Nice headline! Sheesh!
Oh, no! I might have to stop going out to the gay bars and buggering men in their rear ends. Nobody told me that was required to be a Catholic priest. So unfair. I need that! It won't be fun to be a priest anymore. - But at least I think I can keep my stash of homosexual pornography and my pictures of naked boys and men on the computer. Oh, yeah. Nobody will take those away from me, will they? (Well, actually, probably not.)
I can only pray so, and I heartily congratulate you Polycarp and all of the others in Altoona for putting up that marvellous billboard and for holding the bishop's feet to the fire.
To think of how much he lied is simply staggering. But we knew he was a rotten soul on the side of the devils already. It still shocks me though to see the depth of the depravity exposed. God save the Church!
I grieve for so many boys who have lost their faith in God. These sex-obsessed priests probably gave little thought to their clerical duties. Their minds were plotting their next conquest, probably even during masses, weddings, and funerals.
He should be removed and defrocked.
This thread's a little confusing to me. It appears that most of these cases occured prior to the tenure of Bishop Adamec. Precisely for what is the bishop being taken to task?
Five cases are directly cited in the first part of the article, and it appears that only one case persisted significantly into Bishop Adamec's tenure as bishop. Apparently, the bishop is on record admitting that this case was poorly handled, and that is why he referred to it as an isolated case.
The details are sketchy regarding one case, Fr. Kovach. It isn't stated when he ceased to function as a priest. A great deal is related about the case of Fr. Skupien. It's clear that the prior bishop of this diocese was at fault to permit him to continue to serve as principal of Bishop Guilfoyle HS from 1977 - 1984. However, Bishop Adamec didn't take over until 1987. What ultimately became of Fr. Skupien, and when?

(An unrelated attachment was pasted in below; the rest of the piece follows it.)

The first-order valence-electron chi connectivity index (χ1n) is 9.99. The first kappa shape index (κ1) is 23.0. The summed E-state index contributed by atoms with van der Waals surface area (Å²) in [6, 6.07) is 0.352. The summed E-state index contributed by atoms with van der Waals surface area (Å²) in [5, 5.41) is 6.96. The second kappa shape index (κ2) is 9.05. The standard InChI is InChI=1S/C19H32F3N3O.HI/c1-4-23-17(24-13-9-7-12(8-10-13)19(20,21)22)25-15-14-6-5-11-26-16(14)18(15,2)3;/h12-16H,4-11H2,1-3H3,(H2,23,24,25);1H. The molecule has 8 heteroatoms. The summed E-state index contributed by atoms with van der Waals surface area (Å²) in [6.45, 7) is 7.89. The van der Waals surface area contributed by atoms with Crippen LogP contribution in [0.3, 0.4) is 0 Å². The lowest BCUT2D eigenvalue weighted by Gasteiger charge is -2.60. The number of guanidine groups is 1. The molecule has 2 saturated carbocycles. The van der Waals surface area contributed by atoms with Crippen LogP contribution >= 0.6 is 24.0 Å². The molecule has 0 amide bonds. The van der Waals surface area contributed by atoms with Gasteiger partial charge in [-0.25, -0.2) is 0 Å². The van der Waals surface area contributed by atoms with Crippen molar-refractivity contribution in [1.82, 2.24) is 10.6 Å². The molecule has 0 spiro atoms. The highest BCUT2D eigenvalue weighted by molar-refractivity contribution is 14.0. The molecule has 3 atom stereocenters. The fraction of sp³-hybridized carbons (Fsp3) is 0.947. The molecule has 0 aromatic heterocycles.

Regarding the testimonly of Msgr. Saylor, though it's clear it was given in 1994, it isn't at all clear what was the timeframe about which he was testifying. It's clear that he's relating some events from the early 1980s, but it isn't clear when is the endpoint of his testimony.
Is the bishop being taken to task for not revealing cases which occured under the prior Ordinary?
In the following editorial, the paper says:
"But there is still a long way to go. Upon returning from Dallas, Adamec declined to be totally truthful about priests who had been removed in the months leading up to the conference. As bishop, Adamec has the ultimate authority and responsibility for the diocese, yet he wasnt exactly sure how many priests were removed. That is simply unbelievable."
Okay. That sounds interesting. But nothing is reported here about the cases which led to recent removal. What's the story here?
Are there cases of priests who were found to be molestors in the timeframe after Bishop Adamec became bishop? Can you relate any information about that?
Polycarp, it seems that the newspaper story that you've posted here is leaving out some critical information, which may be common knowledge to people of your own diocese, but is not common knowledge to folks outside of the diocese, like me. Can you fill in some of the blanks?
Love your screen name. A few years ago, I read a fascinating biography of St. Thomas More. I remember the impression made on me by the movie "A Man for All Seasons".
As for Fr. Skupien being defrocked, it's a little late. He's dead.
I love the Catholic Church, and I can't imagine life without the Sacraments...but I honestly don't know how much longer I can stay in a Church governed by these evil bastards. I pray the Pope moves to start removing them now. This can not be ignored and can not be allowed to go on much longer.
That's pretty weird. That's only the second time I've heard that particular fetish mentioned.
The first was several years' ago while at a retreat at a Monestary in W. Hartford.
After a several talks, we were encouraged to have one-on-one chats w/ various priests.
Cool idea, as I looked forward to chatting about life and things spiritual.
In the middle of our conversation, and out-of-the-blue, Father B. asked me if I thought there was anything wrong with a priest doing what is described above, as long as he didn't do it in a "sexual" way.
I'm not sure what I said, as I was just thinking of a way to wrap up the conversation and get out of there. (I assumed he wasn't talking about me, but about young boys in his past).
Of course I couldn't tell the priest in charge of the retreat - who would believe me? It was just too darn freaky. I let it go as just one strange priest, and stayed far away from him thereafter. Apparently there were others who shared his strange fetish.
Those poor young boys - how sad for all involved.
Fallen, fallen is Babylon the great! It has become a dwelling place of demons, a haunt of every foul spirit, a haunt of every foul and hateful bird...
Then I heard another voice from heaven saying, "Come out of her, my people, lest you take part in her sins, lest you share in her plagues; for her sins are heaped high as heaven, and God has remembered her iniquities..."
Revelation 18:2, 4-5